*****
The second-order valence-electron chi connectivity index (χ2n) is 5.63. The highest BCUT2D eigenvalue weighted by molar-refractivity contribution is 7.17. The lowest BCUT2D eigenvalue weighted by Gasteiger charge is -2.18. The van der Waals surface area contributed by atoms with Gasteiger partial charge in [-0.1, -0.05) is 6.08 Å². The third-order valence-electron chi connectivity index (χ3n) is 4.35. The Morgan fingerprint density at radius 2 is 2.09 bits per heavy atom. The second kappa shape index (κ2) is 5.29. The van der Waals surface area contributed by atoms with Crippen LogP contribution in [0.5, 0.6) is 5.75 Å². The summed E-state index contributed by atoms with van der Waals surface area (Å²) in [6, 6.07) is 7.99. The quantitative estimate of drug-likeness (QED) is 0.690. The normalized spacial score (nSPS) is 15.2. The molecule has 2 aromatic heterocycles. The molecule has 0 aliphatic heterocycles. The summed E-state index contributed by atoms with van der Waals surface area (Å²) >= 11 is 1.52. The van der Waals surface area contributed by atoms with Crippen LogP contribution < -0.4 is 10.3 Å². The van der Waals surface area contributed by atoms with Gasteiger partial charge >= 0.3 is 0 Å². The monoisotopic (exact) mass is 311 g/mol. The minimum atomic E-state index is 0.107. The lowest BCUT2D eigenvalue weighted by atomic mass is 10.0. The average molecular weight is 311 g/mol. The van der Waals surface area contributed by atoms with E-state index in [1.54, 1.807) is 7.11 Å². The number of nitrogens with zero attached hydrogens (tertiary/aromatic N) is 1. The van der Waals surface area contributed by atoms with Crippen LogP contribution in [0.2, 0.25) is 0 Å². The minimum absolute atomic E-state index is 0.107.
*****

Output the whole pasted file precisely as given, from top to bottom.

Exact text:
The second-order valence-electron chi connectivity index (χ2n) is 5.63. The highest BCUT2D eigenvalue weighted by molar-refractivity contribution is 7.17. The lowest BCUT2D eigenvalue weighted by Gasteiger charge is -2.18. The van der Waals surface area contributed by atoms with Gasteiger partial charge in [-0.1, -0.05) is 6.08 Å². The third-order valence-electron chi connectivity index (χ3n) is 4.35. The Morgan fingerprint density at radius 2 is 2.09 bits per heavy atom. The second kappa shape index (κ2) is 5.29. The van der Waals surface area contributed by atoms with Crippen LogP contribution in [0.5, 0.6) is 5.75 Å². The summed E-state index contributed by atoms with van der Waals surface area (Å²) in [6, 6.07) is 7.99. The quantitative estimate of drug-likeness (QED) is 0.690. The normalized spacial score (nSPS) is 15.2. The molecule has 2 aromatic heterocycles. The molecule has 0 aliphatic heterocycles. The summed E-state index contributed by atoms with van der Waals surface area (Å²) >= 11 is 1.52. The van der Waals surface area contributed by atoms with Crippen LogP contribution < -0.4 is 10.3 Å². The van der Waals surface area contributed by atoms with Gasteiger partial charge >= 0.3 is 0 Å². The monoisotopic (exact) mass is 311 g/mol. The minimum atomic E-state index is 0.107. The lowest BCUT2D eigenvalue weighted by atomic mass is 10.0. The average molecular weight is 311 g/mol. The van der Waals surface area contributed by atoms with E-state index in [1.54, 1.807) is 7.11 Å². The number of nitrogens with zero attached hydrogens (tertiary/aromatic N) is 1. The van der Waals surface area contributed by atoms with Crippen LogP contribution in [0.2, 0.25) is 0 Å². The minimum absolute atomic E-state index is 0.107.